During a recent Baltic cruise, second tenor Trevor Watkins and his wife Angela visited Helsinki, capital of Finland.  They went to see one of the city’s most celebrated landmarks, the Sibelius Monument, and learned the interesting story behind it.

The Sibelius monument in Helsinki


The monument, which resulted from a public fundraising campaign and a competition in 1961-62, is the work of Finnish sculptor Eila Hiltunen.  Initially a purely abstract composition reminiscent of a collection of organ pipes, the piece was the subject of heated debate when it was created. Sibelius did not actually compose for the organ; and many Finnish people felt that their most famous composer and national hero deserved better.  In particular they wanted a figurative element and Hiltunen was eventually commissioned to add a depiction of Sibelius’ face which shows him as he was around 1910, when he was at the height of his creative powers.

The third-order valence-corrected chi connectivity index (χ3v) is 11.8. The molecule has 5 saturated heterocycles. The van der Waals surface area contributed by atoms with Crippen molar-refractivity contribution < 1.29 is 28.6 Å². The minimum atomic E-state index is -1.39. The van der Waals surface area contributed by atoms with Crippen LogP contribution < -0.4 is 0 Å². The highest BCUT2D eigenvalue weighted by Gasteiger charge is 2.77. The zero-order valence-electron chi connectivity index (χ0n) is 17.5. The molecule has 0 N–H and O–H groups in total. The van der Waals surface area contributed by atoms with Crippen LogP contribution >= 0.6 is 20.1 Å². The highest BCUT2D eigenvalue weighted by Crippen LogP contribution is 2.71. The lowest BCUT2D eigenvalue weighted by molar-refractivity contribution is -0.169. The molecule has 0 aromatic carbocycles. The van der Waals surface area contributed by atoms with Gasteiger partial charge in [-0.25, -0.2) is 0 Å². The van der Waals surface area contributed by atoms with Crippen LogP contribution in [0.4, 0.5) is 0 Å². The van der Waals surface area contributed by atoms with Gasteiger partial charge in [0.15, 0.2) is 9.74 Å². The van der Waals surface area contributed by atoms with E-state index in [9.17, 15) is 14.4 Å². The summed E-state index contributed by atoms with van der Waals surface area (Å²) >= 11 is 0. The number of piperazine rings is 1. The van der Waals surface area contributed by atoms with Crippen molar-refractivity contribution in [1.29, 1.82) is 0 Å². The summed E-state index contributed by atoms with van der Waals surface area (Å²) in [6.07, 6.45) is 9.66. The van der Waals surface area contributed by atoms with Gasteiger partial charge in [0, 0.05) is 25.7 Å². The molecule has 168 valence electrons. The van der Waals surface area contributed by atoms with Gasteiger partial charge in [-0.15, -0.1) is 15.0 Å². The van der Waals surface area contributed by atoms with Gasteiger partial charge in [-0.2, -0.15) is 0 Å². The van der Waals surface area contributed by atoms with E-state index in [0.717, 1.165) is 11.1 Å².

Head of Sibelius - added after protests

t is more than fifty years since the unveiling of the monument and the arguments that surrounded its birth have long been forgotten.  It is now much loved by Finns and much visited by tourists.  A scaled down version can be found outside the UNESCO Palace in Paris, and full-size elements used during the design stand outside the United Nations building in New York and in Montreal.

Since 2011, Finland has celebrated Sibelius’ birthday, 8 December, with a flag day.  This year will see a number of events to mark the 150th anniversary of his birth, including tribute concerts at this year’s Proms, attended by several CMVC members.  No doubt CMVC will observe the occasion with an especially rousing rendition of Finlandia during our concert on 10 December.

Signature of artist, Eila Hiltunen.

Report and photographs by Trevor Watkins